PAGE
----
What made you decide to begin writing?

It was a gradual evolution.  Initially I wanted to be an artist - mainly focusing on drawing and painting, and I had a graphic arts degree.  Because I'm dyslexic, reading and writing came to me slowly as a child, and I somehow compensated by memorizing the structure of words.  I used to tell stories to my sisters as children, but later in school, when I felt forced to write stories as part of our English and grammar training, teachers would compliment my story lines.
            I began to have awareness that I could create something in which people liked.  And I kinda liked it, too.  The biggest influence in school was my 8th grade English teacher who read four of my stories out loud to the class.  That was the same year I wanted to write about the Japanese-American experiences.  Up until I was a teenager, I didn't believe I had any other talent.  After college, I was very lufkin in finding a mentor, Leonard Bishop, who had taught writing at Columbia and Berkeley.  (I should be thankful he married a Kansas gal which was the reason he would even live in Kansas!)  It has taken me some time t find courage to pursue a writer's career.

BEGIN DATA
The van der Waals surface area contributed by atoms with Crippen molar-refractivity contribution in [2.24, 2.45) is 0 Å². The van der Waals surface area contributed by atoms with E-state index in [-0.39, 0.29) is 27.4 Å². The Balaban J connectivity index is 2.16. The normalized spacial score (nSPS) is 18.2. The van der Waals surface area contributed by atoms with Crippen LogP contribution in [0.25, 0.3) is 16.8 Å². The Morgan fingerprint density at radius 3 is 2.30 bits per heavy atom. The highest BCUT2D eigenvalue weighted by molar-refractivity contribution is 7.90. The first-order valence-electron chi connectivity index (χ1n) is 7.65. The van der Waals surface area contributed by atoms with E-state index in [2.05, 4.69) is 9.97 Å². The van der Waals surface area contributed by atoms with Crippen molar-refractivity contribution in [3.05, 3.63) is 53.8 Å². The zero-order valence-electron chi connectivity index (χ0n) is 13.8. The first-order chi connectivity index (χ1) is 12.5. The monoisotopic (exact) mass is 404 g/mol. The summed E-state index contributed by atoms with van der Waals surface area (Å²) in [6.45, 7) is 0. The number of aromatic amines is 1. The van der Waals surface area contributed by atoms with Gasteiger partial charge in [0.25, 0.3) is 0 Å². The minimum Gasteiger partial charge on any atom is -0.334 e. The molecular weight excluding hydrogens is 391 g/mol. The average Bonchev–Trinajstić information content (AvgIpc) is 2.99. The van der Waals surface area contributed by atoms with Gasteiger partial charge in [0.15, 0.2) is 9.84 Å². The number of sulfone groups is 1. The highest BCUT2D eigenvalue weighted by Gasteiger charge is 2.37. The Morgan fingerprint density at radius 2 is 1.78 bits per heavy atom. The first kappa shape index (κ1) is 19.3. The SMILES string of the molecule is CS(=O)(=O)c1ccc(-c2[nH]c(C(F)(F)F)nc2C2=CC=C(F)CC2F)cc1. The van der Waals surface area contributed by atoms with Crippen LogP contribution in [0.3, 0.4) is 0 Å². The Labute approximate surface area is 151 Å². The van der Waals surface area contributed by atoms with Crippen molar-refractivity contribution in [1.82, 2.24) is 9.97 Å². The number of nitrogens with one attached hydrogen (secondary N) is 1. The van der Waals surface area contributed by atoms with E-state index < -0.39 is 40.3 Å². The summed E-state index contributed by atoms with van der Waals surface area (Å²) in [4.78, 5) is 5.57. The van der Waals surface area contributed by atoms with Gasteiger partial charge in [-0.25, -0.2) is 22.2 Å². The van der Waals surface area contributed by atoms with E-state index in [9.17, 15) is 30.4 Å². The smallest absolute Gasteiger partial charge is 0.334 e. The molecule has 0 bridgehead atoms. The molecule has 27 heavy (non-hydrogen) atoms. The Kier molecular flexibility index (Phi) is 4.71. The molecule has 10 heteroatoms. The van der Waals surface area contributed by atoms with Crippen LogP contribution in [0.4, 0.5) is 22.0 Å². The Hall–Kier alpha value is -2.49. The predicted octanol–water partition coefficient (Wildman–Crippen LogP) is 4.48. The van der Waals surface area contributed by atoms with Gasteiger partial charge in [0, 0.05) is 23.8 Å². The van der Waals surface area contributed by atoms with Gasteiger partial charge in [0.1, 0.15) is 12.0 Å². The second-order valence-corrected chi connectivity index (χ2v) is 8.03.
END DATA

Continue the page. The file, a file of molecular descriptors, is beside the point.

Do you have any quirks or processes that you go through when you write?